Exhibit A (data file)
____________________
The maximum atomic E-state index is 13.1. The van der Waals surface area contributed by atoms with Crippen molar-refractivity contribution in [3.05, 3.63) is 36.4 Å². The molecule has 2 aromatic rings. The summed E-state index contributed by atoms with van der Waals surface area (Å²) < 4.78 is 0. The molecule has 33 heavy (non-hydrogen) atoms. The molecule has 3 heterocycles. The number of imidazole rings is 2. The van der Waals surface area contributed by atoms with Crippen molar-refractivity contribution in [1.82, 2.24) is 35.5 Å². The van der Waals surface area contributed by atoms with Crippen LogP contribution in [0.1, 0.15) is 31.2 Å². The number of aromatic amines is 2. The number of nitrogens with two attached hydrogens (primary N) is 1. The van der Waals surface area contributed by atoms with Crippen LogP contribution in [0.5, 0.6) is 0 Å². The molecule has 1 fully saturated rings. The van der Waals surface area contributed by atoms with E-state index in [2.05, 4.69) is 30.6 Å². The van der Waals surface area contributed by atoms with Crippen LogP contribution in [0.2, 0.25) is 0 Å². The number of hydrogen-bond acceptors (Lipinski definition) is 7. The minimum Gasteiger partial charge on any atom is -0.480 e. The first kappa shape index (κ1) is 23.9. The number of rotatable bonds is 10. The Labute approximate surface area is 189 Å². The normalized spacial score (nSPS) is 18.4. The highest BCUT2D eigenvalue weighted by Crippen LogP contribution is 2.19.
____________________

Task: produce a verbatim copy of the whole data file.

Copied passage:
The maximum atomic E-state index is 13.1. The van der Waals surface area contributed by atoms with Crippen molar-refractivity contribution in [3.05, 3.63) is 36.4 Å². The molecule has 2 aromatic rings. The summed E-state index contributed by atoms with van der Waals surface area (Å²) < 4.78 is 0. The molecule has 33 heavy (non-hydrogen) atoms. The molecule has 3 heterocycles. The number of imidazole rings is 2. The van der Waals surface area contributed by atoms with Crippen molar-refractivity contribution in [1.82, 2.24) is 35.5 Å². The van der Waals surface area contributed by atoms with Crippen LogP contribution in [0.1, 0.15) is 31.2 Å². The number of aromatic amines is 2. The number of nitrogens with two attached hydrogens (primary N) is 1. The van der Waals surface area contributed by atoms with Crippen LogP contribution in [0.5, 0.6) is 0 Å². The molecule has 1 fully saturated rings. The van der Waals surface area contributed by atoms with E-state index in [2.05, 4.69) is 30.6 Å². The van der Waals surface area contributed by atoms with Crippen LogP contribution in [0.2, 0.25) is 0 Å². The number of hydrogen-bond acceptors (Lipinski definition) is 7. The minimum Gasteiger partial charge on any atom is -0.480 e. The first kappa shape index (κ1) is 23.9. The number of rotatable bonds is 10. The Labute approximate surface area is 189 Å². The normalized spacial score (nSPS) is 18.4. The highest BCUT2D eigenvalue weighted by Crippen LogP contribution is 2.19.